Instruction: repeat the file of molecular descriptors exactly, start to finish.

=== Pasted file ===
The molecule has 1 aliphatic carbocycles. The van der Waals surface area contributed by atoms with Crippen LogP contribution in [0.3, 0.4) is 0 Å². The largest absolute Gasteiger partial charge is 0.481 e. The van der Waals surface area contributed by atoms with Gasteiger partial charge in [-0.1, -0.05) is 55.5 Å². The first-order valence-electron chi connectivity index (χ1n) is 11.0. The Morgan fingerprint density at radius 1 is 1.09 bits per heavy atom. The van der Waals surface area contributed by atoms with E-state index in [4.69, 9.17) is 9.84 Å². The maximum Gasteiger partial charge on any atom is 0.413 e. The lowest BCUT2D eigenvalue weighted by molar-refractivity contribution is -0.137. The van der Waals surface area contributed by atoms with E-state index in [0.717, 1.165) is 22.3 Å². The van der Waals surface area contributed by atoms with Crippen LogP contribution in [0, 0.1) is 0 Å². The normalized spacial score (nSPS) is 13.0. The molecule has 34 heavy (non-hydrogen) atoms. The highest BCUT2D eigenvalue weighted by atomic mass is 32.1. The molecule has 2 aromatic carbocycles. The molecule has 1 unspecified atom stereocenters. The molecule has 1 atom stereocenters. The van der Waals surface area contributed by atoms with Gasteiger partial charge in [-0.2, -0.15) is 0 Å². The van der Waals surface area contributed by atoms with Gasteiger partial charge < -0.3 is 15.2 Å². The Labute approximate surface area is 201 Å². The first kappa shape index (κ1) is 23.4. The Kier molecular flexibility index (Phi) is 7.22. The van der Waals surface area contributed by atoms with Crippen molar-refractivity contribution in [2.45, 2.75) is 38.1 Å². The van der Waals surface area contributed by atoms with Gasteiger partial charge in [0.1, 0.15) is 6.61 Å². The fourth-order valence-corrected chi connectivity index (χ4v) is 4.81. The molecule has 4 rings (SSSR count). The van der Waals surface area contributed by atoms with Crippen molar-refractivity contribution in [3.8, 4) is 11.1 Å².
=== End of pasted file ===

The molecule has 1 aliphatic carbocycles. The van der Waals surface area contributed by atoms with Crippen LogP contribution in [0.3, 0.4) is 0 Å². The largest absolute Gasteiger partial charge is 0.481 e. The van der Waals surface area contributed by atoms with Gasteiger partial charge in [-0.1, -0.05) is 55.5 Å². The first-order valence-electron chi connectivity index (χ1n) is 11.0. The Morgan fingerprint density at radius 1 is 1.09 bits per heavy atom. The van der Waals surface area contributed by atoms with E-state index in [4.69, 9.17) is 9.84 Å². The maximum Gasteiger partial charge on any atom is 0.413 e. The lowest BCUT2D eigenvalue weighted by molar-refractivity contribution is -0.137. The van der Waals surface area contributed by atoms with E-state index in [0.717, 1.165) is 22.3 Å². The van der Waals surface area contributed by atoms with Crippen LogP contribution in [0, 0.1) is 0 Å². The normalized spacial score (nSPS) is 13.0. The molecule has 34 heavy (non-hydrogen) atoms. The highest BCUT2D eigenvalue weighted by atomic mass is 32.1. The molecule has 2 aromatic carbocycles. The molecule has 1 unspecified atom stereocenters. The molecule has 1 atom stereocenters. The van der Waals surface area contributed by atoms with Gasteiger partial charge in [-0.2, -0.15) is 0 Å². The van der Waals surface area contributed by atoms with Gasteiger partial charge < -0.3 is 15.2 Å². The Labute approximate surface area is 201 Å². The first kappa shape index (κ1) is 23.4. The Kier molecular flexibility index (Phi) is 7.22. The van der Waals surface area contributed by atoms with Crippen molar-refractivity contribution in [2.45, 2.75) is 38.1 Å². The van der Waals surface area contributed by atoms with Gasteiger partial charge in [0.1, 0.15) is 6.61 Å². The fourth-order valence-corrected chi connectivity index (χ4v) is 4.81. The molecule has 4 rings (SSSR count). The van der Waals surface area contributed by atoms with Crippen molar-refractivity contribution in [3.8, 4) is 11.1 Å².